Actress case demonstrates how family feuds can go too far
The actress has been back in the headlines after she launched a high court claim for a share of her family’s £3m Berkshire estate, Sandleford Place near Newbury. Her mother, Mrs Gatward, gifted the 26-acre Grade II listed mansion and grounds to Ms Lucas’ brother, apparently due to Ms Lucas’ “troublesome and intolerably messy” behaviour.
Ms Lucas’ reply was that she put a highly-paid law career to one side to pursue her dreams of becoming an actress after Mrs Gatward promised Ms Lucas that she, along with her brother and sister, were to inherit the estate and would be “wealthy” enough to maintain a high end lifestyle. Should this promise have been revoked, Ms Lucas claims she may have made different choices - especially after her career as an actress failed after trying for more than a decade.
Ms Lucas is suing her siblings over what she sees is her rightful share of the estate and that by gifting the house to her brother, this was a conspiracy to disinherit her. The siblings deny any wrongdoing, which has been backed up by Ms Lucas’ parents. They also said they’ve made plenty of financial provision for Ms Lucas, purchasing her first flat, as well as subsequent properties that now provide her with a rental income. The case is due to go before a judge later.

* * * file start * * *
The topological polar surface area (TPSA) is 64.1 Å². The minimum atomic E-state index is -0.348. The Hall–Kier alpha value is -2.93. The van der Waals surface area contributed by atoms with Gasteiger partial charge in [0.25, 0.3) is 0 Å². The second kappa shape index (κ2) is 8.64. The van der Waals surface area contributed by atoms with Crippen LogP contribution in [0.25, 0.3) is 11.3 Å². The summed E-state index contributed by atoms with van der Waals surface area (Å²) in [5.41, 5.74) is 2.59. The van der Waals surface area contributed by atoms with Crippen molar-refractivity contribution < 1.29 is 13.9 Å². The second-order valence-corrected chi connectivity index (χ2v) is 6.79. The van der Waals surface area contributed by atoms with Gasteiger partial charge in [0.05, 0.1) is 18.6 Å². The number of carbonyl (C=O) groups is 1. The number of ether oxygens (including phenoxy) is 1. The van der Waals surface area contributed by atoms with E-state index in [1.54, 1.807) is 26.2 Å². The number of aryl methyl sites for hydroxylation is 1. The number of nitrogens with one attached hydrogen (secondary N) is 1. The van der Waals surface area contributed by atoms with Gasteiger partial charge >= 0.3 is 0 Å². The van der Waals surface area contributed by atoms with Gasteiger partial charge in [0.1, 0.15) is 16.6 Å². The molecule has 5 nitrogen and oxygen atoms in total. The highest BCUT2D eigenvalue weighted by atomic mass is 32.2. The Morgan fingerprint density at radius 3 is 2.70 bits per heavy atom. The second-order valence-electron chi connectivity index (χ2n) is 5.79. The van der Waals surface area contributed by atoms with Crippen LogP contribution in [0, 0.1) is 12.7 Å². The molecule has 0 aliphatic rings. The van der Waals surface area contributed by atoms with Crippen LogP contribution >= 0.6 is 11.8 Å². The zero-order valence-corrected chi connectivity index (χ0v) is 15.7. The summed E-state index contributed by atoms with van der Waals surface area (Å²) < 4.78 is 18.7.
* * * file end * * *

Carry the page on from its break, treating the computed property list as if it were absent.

In previous blog on a similar topic disinheriting sons or daughters can be difficult. Not only is there the question of whether it is morally right to leave them out, it is also possible for siblings to re-write the will by entering into a deed of variation if they feel a sibling has been left out unfairly. The deed of variation would take precedence over a will, overturning the wishes of the deceased. If, for any reason the siblings refuse to co-operate to enter into a deed of variation, the court can make an appropriate order in favour of a disappointed beneficiary. But the legal action will come at a consideration legal costs.
Many deeds of variation are entered into or court actions taken that can divided loved ones, so it is always advisable to speak to an expert before leaving direct descendants out of a will.
If you would like any more information or advice, contact the Private Client team at Downs Solicitors to see how we can help.